Background Seriously ill, hospitalized patients often receive treatment that is not aligned with their values and goals. The Serious Illness Care Program (SICP) is a multi-faceted health system intervention aimed at enabling more person-centered conversations about goals-of-care (GoC) with patients who have serious, life-limiting illness.
Methods We conducted a multi-site quality improvement study to adapt and implement the SICP on the medical wards of 3 Canadian hospitals. Our primary outcome measure was the change in patient or family member responses to the validated question: “Over the past 2 days, how much have you felt heard and understood?” (1=not at all; 5=completely) before versus after a conversation about GoC with a clinician trained in the use of the Serious Illness Conversation Guide (SICG). At one site, we also examined health resource use before and after implementation.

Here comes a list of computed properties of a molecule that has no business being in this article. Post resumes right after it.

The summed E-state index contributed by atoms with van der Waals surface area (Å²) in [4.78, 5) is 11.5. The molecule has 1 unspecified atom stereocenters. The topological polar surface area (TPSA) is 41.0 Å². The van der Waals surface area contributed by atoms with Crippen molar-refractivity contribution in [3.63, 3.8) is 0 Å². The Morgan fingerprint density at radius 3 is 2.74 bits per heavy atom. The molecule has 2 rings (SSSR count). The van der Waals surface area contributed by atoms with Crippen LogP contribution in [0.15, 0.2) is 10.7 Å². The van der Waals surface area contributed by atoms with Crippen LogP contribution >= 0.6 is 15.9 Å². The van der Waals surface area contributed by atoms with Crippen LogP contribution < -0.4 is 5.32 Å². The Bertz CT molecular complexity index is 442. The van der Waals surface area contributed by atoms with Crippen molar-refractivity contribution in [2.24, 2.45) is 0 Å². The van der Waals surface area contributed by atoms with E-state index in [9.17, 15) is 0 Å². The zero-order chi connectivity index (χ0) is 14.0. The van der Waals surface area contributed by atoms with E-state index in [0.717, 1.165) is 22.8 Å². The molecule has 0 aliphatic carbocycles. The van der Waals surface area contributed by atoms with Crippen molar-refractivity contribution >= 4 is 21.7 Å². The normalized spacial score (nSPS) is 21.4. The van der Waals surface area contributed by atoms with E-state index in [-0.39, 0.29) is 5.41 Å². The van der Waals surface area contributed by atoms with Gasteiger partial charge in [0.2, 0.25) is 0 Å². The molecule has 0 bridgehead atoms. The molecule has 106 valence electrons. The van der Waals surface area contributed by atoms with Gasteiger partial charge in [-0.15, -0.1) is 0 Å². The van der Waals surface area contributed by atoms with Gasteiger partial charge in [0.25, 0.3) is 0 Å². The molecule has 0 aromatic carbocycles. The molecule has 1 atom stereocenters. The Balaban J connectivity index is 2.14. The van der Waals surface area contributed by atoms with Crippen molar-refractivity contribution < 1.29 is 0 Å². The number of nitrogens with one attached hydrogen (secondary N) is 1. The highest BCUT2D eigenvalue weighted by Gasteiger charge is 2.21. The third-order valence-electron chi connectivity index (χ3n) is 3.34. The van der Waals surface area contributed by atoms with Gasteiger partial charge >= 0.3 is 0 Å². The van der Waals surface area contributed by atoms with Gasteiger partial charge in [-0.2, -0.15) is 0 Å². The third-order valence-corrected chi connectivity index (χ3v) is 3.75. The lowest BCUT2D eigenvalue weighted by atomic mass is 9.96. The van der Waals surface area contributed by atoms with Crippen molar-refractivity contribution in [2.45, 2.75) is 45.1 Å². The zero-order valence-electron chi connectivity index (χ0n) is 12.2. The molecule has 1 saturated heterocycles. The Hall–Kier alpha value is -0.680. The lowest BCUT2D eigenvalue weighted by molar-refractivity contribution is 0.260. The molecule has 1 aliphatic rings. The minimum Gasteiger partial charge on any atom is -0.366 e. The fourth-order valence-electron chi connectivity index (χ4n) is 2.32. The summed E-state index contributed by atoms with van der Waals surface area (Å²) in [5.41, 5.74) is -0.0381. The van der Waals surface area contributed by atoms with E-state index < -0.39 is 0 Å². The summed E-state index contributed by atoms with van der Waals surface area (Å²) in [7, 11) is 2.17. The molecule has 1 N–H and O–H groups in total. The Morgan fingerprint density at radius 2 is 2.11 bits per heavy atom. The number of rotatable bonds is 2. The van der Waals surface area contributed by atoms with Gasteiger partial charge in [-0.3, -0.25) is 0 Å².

Results With phased implementation across sites, we trained 57 clinicians in use of the SICG, delivered conversations using the SICG to 205 patients (mean age 76 years), or their family members. Of these conversations, 139 were documented in the electronic medical record. After these guided conversations, participants felt more heard and understood (increase of 0.4 ± 1.1 points; P=0.005). Compared to historical controls, conversations using the SICG were associated with a reduction in length of stay as an acute care patient (5 vs. 19 days, P=0.001).
Conclusion The SICP was associated with improvement in patients’ and family members’ perception of being heard and understood by their healthcare team and a reduction in health resource use.
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